Thursday, January 27, 2011

Using Financial Advisors

I use an online discount stock brokerage.  Discount brokerages do not offer stock picking advice.  The reason I don't want their advice is because I have not found one which adds value to what I can do for myself.  That does not mean I don't seek professional advice in areas such as estate planning, asset allocation, risk analysis, and tax strategies.  I also realize that I am the exception.  I have managed part, and then all of my own stock market portfolio for more than a decade.

When I do go to see the professionals, it is to get specific questions answered.  If they tell me I need to allocate a percentage of my portfolio to bonds, then I research ways of doing that.  I listen to product suggestions, but choose my own.  Needless to say, a Financial Advisor, in my case, needs to charge me for a plan, because there won't be any product commissions.

Obviously, I am not the best person to ask about what to look for in an advisor, but I do have two additional tests for my advisor that are not often discussed in the media.  For the rest of the questions that must be answered, my suggestion is to google "Questions to ask your financial advisor".  I would never consider doing business with someone who cannot address all my questions to my satisfaction.  Otherwise, I would just keep looking.

I want my advisor to discuss their sell strategy.  Sell strategy?!?  Okay, if not a sell strategy, then let's call it an exit strategy.  The stock market goes up, down, and sideways.  Most people who bought mutual funds ten years ago have very little to show for it.  I believe there are good times to buy and times when it is necessary to sell.  If my broker doesn't know the difference, then I don't feel they are providing any additional value.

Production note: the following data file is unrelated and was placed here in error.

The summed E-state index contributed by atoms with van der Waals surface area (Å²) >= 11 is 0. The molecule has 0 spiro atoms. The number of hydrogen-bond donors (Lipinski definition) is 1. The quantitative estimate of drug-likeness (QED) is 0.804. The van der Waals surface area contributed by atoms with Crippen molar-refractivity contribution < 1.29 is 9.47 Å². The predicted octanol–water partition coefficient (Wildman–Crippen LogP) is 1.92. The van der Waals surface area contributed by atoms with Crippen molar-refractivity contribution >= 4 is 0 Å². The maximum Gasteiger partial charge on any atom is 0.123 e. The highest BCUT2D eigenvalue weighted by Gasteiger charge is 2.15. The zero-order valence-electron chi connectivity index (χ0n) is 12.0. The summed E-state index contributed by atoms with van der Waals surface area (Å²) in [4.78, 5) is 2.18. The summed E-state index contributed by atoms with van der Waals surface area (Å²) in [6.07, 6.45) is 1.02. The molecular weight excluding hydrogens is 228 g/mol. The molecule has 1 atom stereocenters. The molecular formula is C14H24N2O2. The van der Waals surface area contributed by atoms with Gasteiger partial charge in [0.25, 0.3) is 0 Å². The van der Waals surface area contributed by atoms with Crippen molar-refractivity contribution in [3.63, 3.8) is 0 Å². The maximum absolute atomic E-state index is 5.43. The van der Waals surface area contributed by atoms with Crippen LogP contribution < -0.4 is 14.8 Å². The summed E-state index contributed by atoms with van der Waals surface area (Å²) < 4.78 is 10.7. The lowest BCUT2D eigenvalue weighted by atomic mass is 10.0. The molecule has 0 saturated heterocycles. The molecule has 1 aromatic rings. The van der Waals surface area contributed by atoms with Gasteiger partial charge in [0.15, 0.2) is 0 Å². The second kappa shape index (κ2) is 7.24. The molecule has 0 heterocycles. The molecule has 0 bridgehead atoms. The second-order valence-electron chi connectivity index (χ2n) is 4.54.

It makes no sense to me to just keep pouring money into a market which is either due for a correction, or in the middle of one.  We can make contributions to our investment account without immediately having to divide and allocate the funds.  I recently spoke to a friend whose advisor put him into a pile of bonds.  Now, bonds are something most of us need in a balanced portfolio, but have you noticed what's happening to them lately?  Why not wait for them to bottom for awhile or even break the downtrend before throwing away all that money.

Secondly, I try to be more than modest when filling out any risk assessment tool.  Under no circumstances would I leave such a matter to my advisor to complete on my behalf.  They may suggest it is just a routine formality, but the only way they can cheat and put my money into schemes I don't understand is if they have the paperwork that says I am more experienced than I actually am, and that I am willing to take more risk than I actually want to.  I can not overstate the importance of this one issue.  I would rather have my advisor talk down to me and think they have to explain everything than the alternative.

Too many people have thought they would be protected from brokers who illegally traded their account and put them into products they didn't want, or understand.  Only afterwards did they find out that the company's successful defence was that the products were consistent with the risk assessment documents signed by the client (and later filled in by the advisor).

By no means am I saying every Financial Advisor is out to scam people, but history has shown the really good scam artists can be hard to spot.  As for needing a stock broker, I have learned to make more money mostly without one.

No comments:

Post a Comment

Note: Only a member of this blog may post a comment.